Skip To Content
JEWISH. INDEPENDENT. NONPROFIT.

Support the Forward

Funded by readers like you DonateSubscribe
Back to Opinion

A Statement on Your Seder Plate

Image by kurt hoffman

Passover always feels both repetitious and fresh.

Every year we are asked to tell the story of enslavement and redemption anew, asked to go through the same motions, dip our fingers in the wine again the same number of times. But there is another imperative — not just to remember our own historic moment of slavery, but to consider freedom more universally, including in our own time and place. The Seder demands that we look around us, at our society and world, and not just into the past.

Nothing exemplifies this duality more than the evolving Seder plate. It contains the same traditional elements that it has for centuries, items whose meaning we know by heart. Parsley to dip in salt water and remind us of bitterness and tears. Charoset, reminiscent of the brick-building mortar. A shankbone to bring us back to the Temple and its sacrifices. An egg (I can’t resist — I have an uncle who every year tells the same profane joke, swearing the egg is to remind us of how high the water of the Red Sea reached as the Israelite men tried to escape).

These are the staples, providing continuity and tradition. But over the past couple decades, some new symbols have joined the plate. They are testament to a desire among Jews to see in the ritual of the Seder an opportunity to make a statement about present-day commitments and beliefs. These foods add to the plate as much as they affirm the spirit of the holiday.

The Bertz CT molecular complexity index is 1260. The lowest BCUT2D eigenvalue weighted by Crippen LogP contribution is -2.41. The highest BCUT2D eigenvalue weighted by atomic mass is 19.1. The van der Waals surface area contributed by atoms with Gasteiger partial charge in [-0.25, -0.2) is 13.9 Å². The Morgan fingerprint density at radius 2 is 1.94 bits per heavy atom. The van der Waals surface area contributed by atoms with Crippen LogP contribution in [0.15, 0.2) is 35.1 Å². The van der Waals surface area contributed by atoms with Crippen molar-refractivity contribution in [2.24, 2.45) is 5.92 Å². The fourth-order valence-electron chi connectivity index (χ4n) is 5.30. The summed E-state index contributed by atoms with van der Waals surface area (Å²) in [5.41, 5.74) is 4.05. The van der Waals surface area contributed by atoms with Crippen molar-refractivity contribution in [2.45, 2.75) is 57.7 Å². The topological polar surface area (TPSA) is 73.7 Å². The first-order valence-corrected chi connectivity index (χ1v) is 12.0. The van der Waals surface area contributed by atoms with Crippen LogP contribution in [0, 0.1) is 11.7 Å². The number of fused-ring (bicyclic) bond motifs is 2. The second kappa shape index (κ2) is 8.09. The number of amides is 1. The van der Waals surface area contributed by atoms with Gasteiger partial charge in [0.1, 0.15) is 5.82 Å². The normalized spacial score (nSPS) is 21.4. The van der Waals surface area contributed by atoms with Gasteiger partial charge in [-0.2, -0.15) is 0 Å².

I won’t explain some of these new Seder plate items, since we have some wonderful writers who have taken up the task in our pages. You can click to read Susannah Heschel on the orange (a tradition she invented); Rebecca Alpert on bread; Joshua Lesser on the tomato; and Rebecca Vilkomerson on the olive.

Together these piece add another dimension to Passover’s importance, and highlight maybe it’s least appreciated aspect: a chance for creativity.

An Orange for Women and Marginalized Jews

A Piece of Bread for all the Excluded

A Tomato for Those Still Enslaved

An Olive for the Palestinians

Engage

Republish This Story

Please read before republishing

We’re happy to make this story available to republish for free, unless it originated with JTA, Haaretz or another publication (as indicated on the article) and as long as you follow our guidelines. You must credit the Forward, retain our pixel and preserve our canonical link in Google search.  See our full guidelines for more information, and this guide for detail about canonical URLs.

To republish, copy the HTML by clicking on the yellow button to the right; it includes our tracking pixel, all paragraph styles and hyperlinks, the author byline and credit to the Forward. It does not include images; to avoid copyright violations, you must add them manually, following our guidelines. Please email us at [email protected], subject line “republish,” with any questions or to let us know what stories you’re picking up.

We don't support Internet Explorer

Please use Chrome, Safari, Firefox, or Edge to view this site.